It is well known that foods can cause a variety of G-I complaints through a variety of non-immunologic and immunologic reactions. Eosinophilic esophagitis (EE) is one such entity that has gained increased recognition by allergy doctors over the past decade. Eosinophils are the classic “allergy” cell implicated in the pathogenesis of both asthma and allergic rhinitis.
EE patients have an abnormal accumulation of eosinophils in the esophagus, the main digestive tube leading to the stomach. EE can manifest in any number of ways depending on age of patient and severity of the eosinophilic accumulation. Younger patients typically manifest failure to thrive/poor weight gain, and frequent “spitting up”. Older patients may manifest difficulty swallowing, food impaction, abdominal and/or chest pain.
Dr. Gary Moss
IEE is an active area of research. In numerous studies, foods have been shown to be causative in EE. Thus far, it is believed that EE is the result of both Type 1 (immediate) and Type 4 (delayed) hypersensitivity to food.
While inhaled corticosteroids and perhaps other anti-inflammatory agents have been shown by allergy doctors to be effective, identification and elimination of the food trigger provides a more direct approach. This is accomplished by a variety of testing methods at an allergy and asthma clinic, i.e., serologic, prick and patch testing. This is 75%* effective. Elemental diets can be effective, but patient compliance is understandably poor. Most of these patients have classic allergic involvement, i.e., allergic rhinitis/sinusitis, asthma, etc., but it is not clear at this time if aero-allergens contribute to EE. The role of specific immunotherapy, anti IgE monoclonal therapy, etc., is not clear and pilot studies are underway which, hopefully, will add insight. Until that time, antigen avoidance remains a crucial part of the treatment of EE.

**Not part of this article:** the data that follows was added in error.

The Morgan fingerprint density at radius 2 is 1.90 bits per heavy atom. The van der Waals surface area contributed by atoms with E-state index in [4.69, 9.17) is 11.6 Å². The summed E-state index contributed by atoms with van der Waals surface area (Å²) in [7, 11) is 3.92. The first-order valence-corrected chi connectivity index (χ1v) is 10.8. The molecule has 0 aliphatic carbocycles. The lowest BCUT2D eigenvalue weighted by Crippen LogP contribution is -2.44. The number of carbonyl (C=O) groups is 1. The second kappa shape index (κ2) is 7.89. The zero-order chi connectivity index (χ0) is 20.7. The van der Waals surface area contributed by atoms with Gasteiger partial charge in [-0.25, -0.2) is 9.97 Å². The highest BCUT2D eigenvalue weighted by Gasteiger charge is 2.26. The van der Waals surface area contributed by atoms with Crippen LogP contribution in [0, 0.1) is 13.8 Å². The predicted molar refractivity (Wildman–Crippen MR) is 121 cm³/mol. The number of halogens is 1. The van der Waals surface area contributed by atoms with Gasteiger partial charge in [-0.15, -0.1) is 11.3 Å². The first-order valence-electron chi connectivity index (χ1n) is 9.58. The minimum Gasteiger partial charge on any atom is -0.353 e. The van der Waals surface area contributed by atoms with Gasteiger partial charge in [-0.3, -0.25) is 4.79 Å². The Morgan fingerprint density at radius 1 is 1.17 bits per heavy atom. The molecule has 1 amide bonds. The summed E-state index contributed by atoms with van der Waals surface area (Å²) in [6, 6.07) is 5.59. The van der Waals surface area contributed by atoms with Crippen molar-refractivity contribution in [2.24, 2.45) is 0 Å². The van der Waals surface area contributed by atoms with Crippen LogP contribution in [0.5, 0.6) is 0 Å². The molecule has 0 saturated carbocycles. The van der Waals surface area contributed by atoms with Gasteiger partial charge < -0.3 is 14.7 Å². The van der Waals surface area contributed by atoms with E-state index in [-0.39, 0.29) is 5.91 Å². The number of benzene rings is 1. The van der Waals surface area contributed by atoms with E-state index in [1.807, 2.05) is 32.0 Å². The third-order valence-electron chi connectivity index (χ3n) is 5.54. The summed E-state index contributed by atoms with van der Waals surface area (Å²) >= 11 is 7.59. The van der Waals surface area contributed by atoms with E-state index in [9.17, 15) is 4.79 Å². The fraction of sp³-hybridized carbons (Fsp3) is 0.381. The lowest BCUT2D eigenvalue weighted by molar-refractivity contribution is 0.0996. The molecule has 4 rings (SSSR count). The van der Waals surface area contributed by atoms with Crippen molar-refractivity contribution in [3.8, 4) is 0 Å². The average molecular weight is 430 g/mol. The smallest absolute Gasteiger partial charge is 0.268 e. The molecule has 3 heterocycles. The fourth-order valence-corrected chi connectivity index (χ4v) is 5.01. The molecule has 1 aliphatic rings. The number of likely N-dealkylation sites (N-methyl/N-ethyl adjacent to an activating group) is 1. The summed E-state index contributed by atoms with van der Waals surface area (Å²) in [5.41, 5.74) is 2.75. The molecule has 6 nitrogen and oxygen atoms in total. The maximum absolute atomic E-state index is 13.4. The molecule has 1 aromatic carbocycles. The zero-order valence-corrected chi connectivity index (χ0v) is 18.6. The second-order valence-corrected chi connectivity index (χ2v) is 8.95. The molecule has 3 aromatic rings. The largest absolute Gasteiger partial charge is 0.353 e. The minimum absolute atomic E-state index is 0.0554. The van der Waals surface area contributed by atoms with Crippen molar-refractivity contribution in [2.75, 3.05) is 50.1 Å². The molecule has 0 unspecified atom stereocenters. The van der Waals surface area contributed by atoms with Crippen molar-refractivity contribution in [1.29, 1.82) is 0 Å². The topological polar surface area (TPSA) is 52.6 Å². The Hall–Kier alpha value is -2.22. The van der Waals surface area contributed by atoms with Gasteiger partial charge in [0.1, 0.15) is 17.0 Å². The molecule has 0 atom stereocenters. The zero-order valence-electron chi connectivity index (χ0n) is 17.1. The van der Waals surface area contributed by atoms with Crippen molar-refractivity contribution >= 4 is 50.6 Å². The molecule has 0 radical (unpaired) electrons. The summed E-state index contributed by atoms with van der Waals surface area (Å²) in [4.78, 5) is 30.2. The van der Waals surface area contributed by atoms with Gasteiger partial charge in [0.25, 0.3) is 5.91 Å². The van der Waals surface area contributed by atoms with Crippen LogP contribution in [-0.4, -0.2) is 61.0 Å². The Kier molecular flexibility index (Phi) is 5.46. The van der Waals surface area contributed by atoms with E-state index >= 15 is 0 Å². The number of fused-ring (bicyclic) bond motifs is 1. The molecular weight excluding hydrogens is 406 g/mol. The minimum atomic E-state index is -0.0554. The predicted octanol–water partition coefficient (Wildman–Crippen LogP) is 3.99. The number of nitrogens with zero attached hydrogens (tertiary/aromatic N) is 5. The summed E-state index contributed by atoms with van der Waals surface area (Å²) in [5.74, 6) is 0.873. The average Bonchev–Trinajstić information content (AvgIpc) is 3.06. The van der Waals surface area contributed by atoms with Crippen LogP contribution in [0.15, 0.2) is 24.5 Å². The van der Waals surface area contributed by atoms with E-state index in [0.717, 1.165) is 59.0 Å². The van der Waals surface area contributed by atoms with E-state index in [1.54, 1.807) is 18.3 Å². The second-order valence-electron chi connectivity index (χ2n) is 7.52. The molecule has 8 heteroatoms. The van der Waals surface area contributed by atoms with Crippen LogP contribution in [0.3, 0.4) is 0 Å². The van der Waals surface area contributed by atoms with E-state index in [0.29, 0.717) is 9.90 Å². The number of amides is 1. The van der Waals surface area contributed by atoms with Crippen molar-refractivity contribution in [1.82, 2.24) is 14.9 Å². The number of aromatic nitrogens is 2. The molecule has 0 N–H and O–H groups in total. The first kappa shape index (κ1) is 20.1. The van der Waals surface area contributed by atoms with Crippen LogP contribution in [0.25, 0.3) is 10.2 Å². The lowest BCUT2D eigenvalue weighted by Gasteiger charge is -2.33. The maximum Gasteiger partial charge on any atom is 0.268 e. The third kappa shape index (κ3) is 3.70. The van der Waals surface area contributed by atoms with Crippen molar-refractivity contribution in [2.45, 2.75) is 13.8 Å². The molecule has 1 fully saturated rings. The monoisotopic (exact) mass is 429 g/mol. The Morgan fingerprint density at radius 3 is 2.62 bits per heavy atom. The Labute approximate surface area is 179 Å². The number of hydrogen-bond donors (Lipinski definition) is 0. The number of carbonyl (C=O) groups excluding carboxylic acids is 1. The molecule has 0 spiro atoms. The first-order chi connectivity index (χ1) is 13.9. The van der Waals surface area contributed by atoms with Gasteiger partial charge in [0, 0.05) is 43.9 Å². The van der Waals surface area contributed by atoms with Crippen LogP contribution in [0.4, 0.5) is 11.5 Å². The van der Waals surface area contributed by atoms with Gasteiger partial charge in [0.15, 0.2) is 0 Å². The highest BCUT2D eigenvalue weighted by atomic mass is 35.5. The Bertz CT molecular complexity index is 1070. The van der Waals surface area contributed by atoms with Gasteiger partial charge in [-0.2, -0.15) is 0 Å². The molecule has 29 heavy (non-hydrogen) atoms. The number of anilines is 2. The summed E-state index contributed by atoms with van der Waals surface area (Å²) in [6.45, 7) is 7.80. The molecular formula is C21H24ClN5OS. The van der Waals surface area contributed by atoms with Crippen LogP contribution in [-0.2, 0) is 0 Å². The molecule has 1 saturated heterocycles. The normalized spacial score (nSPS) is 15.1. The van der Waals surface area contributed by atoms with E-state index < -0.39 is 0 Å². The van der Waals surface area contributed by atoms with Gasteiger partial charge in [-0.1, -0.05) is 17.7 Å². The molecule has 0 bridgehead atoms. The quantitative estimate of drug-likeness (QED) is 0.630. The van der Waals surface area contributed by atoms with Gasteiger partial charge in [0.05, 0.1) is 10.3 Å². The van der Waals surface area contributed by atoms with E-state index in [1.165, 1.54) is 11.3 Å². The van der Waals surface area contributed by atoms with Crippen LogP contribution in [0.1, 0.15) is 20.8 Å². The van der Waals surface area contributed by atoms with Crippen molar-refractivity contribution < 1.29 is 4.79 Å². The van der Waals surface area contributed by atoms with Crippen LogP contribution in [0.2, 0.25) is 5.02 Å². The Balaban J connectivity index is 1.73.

*Spergel J.A.C.I. 2007 (119) p.504
Ann. All. & Imm. 2005: (95) p.336
About The Author
Dr. Gary B. Moss received a BA in Biology from the University of Chicago and an MS in Human Physiology from Georgetown University. He graduated from the Medical College of Virginia, where he also completed his Internship and Residency in Internal Medicine. He served as a Fellow of Allergy and Immunology at Barnes-Jewish Hospital and Washington University at the St. Louis School of Medicine.
He is Board Certified in Internal Medicine and in Allergy and Immunology. Dr. Moss is on staff at Sentara Norfolk General Hospital, Sentara Leigh Memorial Hospital, Bon Secours De Paul Hospital, and Chesapeake General Hospital.
About Our Allergy & Asthma Clinic
For more than five decades the allergists and immunologist at Allergy & Asthma Specialists have been successfully treating adults and children in Virginia Beach, Norfolk, Chesapeake, Portsmouth, and throughout Hampton Roads, where the climate is conducive to allergies and asthma problems. Our allergy doctors treat allergic diseases such as Asthma, Hives, Allergic Rhinitis (eyes, ears, nose), Hay Fever, Food Allergies, Eczema, and more.